eye of public healthcare. Since both of us are on Medicare, and he also on Medicaid, I understand the frustration in having to deal the varied levels of review and questioning that goes on when it comes to treatment. Due to the seriousness of his illness, George usually only has to wait a week or two to get to see his doctor if there is a problem. Or, he can opt for going to the emergency room to be seen. While the former is the optimal choice, it is usually not the one that he ends up using. One cannot predict when one is going to have a severe problem crop up, so it is off to the ER.
Granted, the ER is one place that you will be seen the same day. It may take eight to ten hours, but you will be seen. Unfortunately, even with the computerization of all medical records, the records do not show the intimate details that one’s own doctor knows about you. When George, or myself, end up at the ER for whatever reason, the first several hours are spent having to repeat to varied medical staff our histories, and current issues. The other downside to using the ER as a fall back is that it is much more expensive, not only to us, but to the system.
Like George, I am frustrated and pissed at having to go through all the hoops required to get treatment or answers. I was attacked and beaten in August last year; I called my neurologist for an appointment. I felt since much of my problems were neurological, and the ER docs instructed me to do a follow-up with my neuro, it was prudent. I did get an appointment for August 2013, a year after the beating. I did what I was supposed to do, and contacted my primary to see if the appointment could be moved up. I finally got a call from my primary’s office this past week. The appointment was moved to June 2013. Since it was not “life or death” and it had been five months since I was hurt, the need for emergent care was no longer there.
Back to the mock-Latin. There are many days where I feel as if I am being ground to a pulp by a system that is overloaded and out of touch with reality. I often sit and wonder how anyone gets treatment for anything within the public healthcare system. It is not designed for efficiency, but for bureaucracy. Fill out this form, again. Call this office, again. Answer these questions, again. Over and over, like the hamster on a wheel we run. Ground down! Ground down by bastards that are not at the mercy of others. Now, however, I have mom’s old phrase to help me through those times. It is not polite, but neither was my mom, nor am I. It is a point to remember, and a point to stand on for strength. If I, or others in my position were to simply throw our hands in the air and say, “Screw it!” then the bastards win. That is something I am unwilling to allow.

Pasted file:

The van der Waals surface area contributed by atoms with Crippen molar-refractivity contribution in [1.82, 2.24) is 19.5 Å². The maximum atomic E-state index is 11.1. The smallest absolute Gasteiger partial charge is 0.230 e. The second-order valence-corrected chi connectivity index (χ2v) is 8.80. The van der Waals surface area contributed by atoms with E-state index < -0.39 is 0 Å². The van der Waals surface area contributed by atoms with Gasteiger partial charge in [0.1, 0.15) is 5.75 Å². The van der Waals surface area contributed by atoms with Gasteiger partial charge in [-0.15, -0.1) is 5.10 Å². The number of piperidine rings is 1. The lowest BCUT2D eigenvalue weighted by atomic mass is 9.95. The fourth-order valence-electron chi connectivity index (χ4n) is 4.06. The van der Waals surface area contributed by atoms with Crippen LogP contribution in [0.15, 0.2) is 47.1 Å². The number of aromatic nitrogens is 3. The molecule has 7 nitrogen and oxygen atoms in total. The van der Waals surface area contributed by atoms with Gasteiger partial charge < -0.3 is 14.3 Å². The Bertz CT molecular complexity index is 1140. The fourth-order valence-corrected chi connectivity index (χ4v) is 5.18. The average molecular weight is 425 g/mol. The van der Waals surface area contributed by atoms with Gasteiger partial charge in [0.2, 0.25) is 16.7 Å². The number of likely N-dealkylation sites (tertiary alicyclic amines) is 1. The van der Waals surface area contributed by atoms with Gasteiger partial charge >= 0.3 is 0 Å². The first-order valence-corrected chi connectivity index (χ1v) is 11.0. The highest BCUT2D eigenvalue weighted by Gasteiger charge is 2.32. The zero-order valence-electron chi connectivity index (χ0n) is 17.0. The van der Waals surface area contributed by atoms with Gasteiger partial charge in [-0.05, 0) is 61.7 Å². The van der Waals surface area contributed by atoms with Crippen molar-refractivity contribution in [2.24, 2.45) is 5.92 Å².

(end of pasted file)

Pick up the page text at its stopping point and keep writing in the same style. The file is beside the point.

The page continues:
Anyone that has any type of serious or chronic or life altering illness, and is stuck in the public healthcare system needs to remember illegitimi non carborundum and keep in the fight. Not just for themselves and their own health, but to keep the medical bureaucrats honest. The war we wage against this unfeeling, unknowing, ungodly system is one worth fighting. If not for ourselves, then for those that come after us, our children and grandchildren. The Patient Protection and Affordable Care Act (PPACA) is only making things more difficult, and will continue to make things harder and harder for those that rely on public healthcare. We will feel ground down, but we CANNOT let the bastards win.